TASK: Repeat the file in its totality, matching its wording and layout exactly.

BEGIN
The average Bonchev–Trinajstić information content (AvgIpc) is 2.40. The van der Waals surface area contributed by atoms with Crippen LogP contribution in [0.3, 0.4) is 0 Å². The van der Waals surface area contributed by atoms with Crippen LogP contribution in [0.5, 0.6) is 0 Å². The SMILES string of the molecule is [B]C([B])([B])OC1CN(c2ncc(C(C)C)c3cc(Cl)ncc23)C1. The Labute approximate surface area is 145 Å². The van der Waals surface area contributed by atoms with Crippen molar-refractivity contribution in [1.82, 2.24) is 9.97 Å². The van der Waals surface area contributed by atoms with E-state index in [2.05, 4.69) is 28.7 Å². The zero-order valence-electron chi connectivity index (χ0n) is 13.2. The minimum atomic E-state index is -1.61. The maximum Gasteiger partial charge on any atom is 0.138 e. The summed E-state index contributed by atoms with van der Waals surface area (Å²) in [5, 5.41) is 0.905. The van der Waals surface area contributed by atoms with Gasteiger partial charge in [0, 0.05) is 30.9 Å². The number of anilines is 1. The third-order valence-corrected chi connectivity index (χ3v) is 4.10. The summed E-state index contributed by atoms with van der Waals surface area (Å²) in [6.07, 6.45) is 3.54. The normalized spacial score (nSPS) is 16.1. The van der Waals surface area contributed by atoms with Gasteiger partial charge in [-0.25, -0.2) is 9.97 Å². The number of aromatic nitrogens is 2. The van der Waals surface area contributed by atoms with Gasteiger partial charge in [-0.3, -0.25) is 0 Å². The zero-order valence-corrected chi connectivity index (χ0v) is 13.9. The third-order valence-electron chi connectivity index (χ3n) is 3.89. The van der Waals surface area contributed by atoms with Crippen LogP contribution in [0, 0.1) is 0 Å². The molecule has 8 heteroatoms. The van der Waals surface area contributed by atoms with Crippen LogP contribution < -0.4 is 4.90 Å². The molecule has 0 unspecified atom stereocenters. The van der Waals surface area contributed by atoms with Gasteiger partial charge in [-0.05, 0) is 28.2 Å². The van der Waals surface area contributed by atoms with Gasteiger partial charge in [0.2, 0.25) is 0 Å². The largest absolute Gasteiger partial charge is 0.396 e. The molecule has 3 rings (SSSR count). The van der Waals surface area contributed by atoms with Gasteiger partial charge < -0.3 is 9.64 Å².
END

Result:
The average Bonchev–Trinajstić information content (AvgIpc) is 2.40. The van der Waals surface area contributed by atoms with Crippen LogP contribution in [0.3, 0.4) is 0 Å². The van der Waals surface area contributed by atoms with Crippen LogP contribution in [0.5, 0.6) is 0 Å². The SMILES string of the molecule is [B]C([B])([B])OC1CN(c2ncc(C(C)C)c3cc(Cl)ncc23)C1. The Labute approximate surface area is 145 Å². The van der Waals surface area contributed by atoms with Crippen molar-refractivity contribution in [1.82, 2.24) is 9.97 Å². The van der Waals surface area contributed by atoms with E-state index in [2.05, 4.69) is 28.7 Å². The zero-order valence-electron chi connectivity index (χ0n) is 13.2. The minimum atomic E-state index is -1.61. The maximum Gasteiger partial charge on any atom is 0.138 e. The summed E-state index contributed by atoms with van der Waals surface area (Å²) in [5, 5.41) is 0.905. The van der Waals surface area contributed by atoms with Gasteiger partial charge in [0, 0.05) is 30.9 Å². The number of anilines is 1. The third-order valence-corrected chi connectivity index (χ3v) is 4.10. The summed E-state index contributed by atoms with van der Waals surface area (Å²) in [6.07, 6.45) is 3.54. The normalized spacial score (nSPS) is 16.1. The van der Waals surface area contributed by atoms with Gasteiger partial charge in [-0.25, -0.2) is 9.97 Å². The number of aromatic nitrogens is 2. The van der Waals surface area contributed by atoms with Gasteiger partial charge in [-0.3, -0.25) is 0 Å². The zero-order valence-corrected chi connectivity index (χ0v) is 13.9. The third-order valence-electron chi connectivity index (χ3n) is 3.89. The van der Waals surface area contributed by atoms with Crippen LogP contribution in [0, 0.1) is 0 Å². The molecule has 8 heteroatoms. The van der Waals surface area contributed by atoms with Crippen LogP contribution < -0.4 is 4.90 Å². The molecule has 0 unspecified atom stereocenters. The van der Waals surface area contributed by atoms with Gasteiger partial charge in [-0.05, 0) is 28.2 Å². The van der Waals surface area contributed by atoms with Gasteiger partial charge in [0.2, 0.25) is 0 Å². The largest absolute Gasteiger partial charge is 0.396 e. The molecule has 3 rings (SSSR count). The van der Waals surface area contributed by atoms with Gasteiger partial charge < -0.3 is 9.64 Å².